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    Rules of Conduct for Counsel While in Trial

    Different judges have different rules and different procedures. It is not really fair to expect counsel to follow the rules if they do not know what the rules are. For this reason, the judge is providing counsel with the following rules before trial. If there are any of these rules to which you object or do not understand, the judge would be glad to discuss them with you with opposing counsel present.


    • Be on time for court.
    • Make brief objections on legal grounds.
    • Stand to object or to address the court.
    • Do not respond to opposing counsel's objection, unless you first ask leave of the court to do so or the court asks you to do so.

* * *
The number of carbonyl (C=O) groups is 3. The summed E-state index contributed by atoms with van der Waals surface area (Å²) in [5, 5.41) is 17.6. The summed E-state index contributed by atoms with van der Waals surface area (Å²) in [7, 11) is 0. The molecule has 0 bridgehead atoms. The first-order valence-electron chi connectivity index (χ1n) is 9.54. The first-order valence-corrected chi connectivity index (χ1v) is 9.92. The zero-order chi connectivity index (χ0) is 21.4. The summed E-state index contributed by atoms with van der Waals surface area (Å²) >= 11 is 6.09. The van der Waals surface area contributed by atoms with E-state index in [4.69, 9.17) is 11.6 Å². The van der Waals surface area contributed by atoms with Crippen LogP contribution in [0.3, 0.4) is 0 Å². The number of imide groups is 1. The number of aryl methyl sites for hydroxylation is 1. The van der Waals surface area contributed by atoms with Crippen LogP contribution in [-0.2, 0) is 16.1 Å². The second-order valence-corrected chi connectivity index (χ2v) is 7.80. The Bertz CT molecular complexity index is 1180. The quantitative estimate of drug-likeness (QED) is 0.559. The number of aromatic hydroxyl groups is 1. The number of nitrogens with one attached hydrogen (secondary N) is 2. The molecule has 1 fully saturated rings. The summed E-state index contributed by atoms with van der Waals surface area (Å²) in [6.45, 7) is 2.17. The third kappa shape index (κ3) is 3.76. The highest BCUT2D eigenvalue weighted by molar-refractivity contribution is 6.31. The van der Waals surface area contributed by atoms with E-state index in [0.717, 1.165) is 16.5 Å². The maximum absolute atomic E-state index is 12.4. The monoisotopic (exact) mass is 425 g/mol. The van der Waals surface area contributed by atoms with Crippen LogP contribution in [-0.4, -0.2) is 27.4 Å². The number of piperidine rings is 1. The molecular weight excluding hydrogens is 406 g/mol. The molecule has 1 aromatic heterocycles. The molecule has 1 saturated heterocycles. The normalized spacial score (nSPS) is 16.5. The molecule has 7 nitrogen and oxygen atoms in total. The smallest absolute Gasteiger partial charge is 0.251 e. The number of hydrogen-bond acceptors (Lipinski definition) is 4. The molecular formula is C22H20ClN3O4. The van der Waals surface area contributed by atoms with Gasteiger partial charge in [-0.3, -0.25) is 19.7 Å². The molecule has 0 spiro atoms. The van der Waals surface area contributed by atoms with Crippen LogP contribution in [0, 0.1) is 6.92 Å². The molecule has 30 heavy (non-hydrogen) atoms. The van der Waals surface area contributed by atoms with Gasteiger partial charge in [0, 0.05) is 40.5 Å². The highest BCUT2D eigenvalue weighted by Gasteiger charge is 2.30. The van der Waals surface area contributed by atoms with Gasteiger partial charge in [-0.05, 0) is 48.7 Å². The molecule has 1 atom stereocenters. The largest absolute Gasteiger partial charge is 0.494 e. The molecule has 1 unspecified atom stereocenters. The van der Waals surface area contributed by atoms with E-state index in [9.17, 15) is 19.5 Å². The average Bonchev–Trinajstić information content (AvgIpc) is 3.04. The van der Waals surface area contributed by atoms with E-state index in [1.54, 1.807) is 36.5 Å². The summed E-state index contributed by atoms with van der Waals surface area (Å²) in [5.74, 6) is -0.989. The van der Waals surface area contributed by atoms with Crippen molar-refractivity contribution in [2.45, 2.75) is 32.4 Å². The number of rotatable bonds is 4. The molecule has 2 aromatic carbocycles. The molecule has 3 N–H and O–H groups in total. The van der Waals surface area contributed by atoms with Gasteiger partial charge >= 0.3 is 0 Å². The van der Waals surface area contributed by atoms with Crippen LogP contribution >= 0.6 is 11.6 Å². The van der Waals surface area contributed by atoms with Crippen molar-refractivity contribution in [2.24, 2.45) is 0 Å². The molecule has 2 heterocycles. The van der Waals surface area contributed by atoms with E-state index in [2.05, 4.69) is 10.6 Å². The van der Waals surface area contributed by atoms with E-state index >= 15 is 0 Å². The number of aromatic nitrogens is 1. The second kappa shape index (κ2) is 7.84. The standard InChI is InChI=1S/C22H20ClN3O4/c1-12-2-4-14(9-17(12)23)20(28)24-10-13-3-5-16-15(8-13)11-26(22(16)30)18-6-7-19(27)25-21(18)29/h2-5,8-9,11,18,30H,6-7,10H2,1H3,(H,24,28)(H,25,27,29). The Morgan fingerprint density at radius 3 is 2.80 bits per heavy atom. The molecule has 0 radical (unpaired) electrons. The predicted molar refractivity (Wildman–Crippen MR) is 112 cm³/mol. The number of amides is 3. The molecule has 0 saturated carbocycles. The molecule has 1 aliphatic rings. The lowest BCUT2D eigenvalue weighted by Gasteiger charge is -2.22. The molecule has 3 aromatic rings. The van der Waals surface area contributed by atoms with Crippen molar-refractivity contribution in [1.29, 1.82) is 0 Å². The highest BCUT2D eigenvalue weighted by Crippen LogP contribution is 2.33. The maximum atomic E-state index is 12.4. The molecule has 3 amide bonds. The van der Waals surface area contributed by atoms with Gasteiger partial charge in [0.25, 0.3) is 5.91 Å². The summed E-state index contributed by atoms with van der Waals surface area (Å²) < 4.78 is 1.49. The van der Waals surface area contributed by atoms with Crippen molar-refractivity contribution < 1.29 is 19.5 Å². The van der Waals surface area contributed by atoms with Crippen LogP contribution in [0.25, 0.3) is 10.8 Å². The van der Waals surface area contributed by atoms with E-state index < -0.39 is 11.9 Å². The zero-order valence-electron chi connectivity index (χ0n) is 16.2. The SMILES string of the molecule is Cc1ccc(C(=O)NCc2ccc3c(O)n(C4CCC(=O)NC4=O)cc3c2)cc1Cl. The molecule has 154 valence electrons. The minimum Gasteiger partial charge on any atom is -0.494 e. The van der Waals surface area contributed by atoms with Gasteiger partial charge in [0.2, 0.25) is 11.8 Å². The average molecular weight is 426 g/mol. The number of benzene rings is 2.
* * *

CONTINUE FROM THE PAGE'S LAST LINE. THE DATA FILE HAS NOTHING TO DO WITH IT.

• Do not talk at the same time that opposing counsel, a witness, or the court is talking.
    • Do not use racist, sexist, obscene, or profane language in court unless eliciting or quoting from facts in the case.

    Your Client

    • If your client is in custody at the time of trial, bring appropriate clothes for him to wear to the courtroom, and give them to the bailiff before the trial.

    Voir Dire

    • Make challenges for cause at the conclusion of voir dire.


    • Have your witnesses in attendance at court and ready to testify when needed.
    • Have your witnesses dress appropriately for court. No shorts, T-shirts, etc.
    • Do not request a bench conference except under extraordinary circumstances.
    • Do not point firearms, loaded or unloaded, in the direction of jurors, witnesses, or any other person in the courtroom.
    • Ask permission to approach a witness on the stand.
    • Ask permission to approach the court reporter to use an exhibit.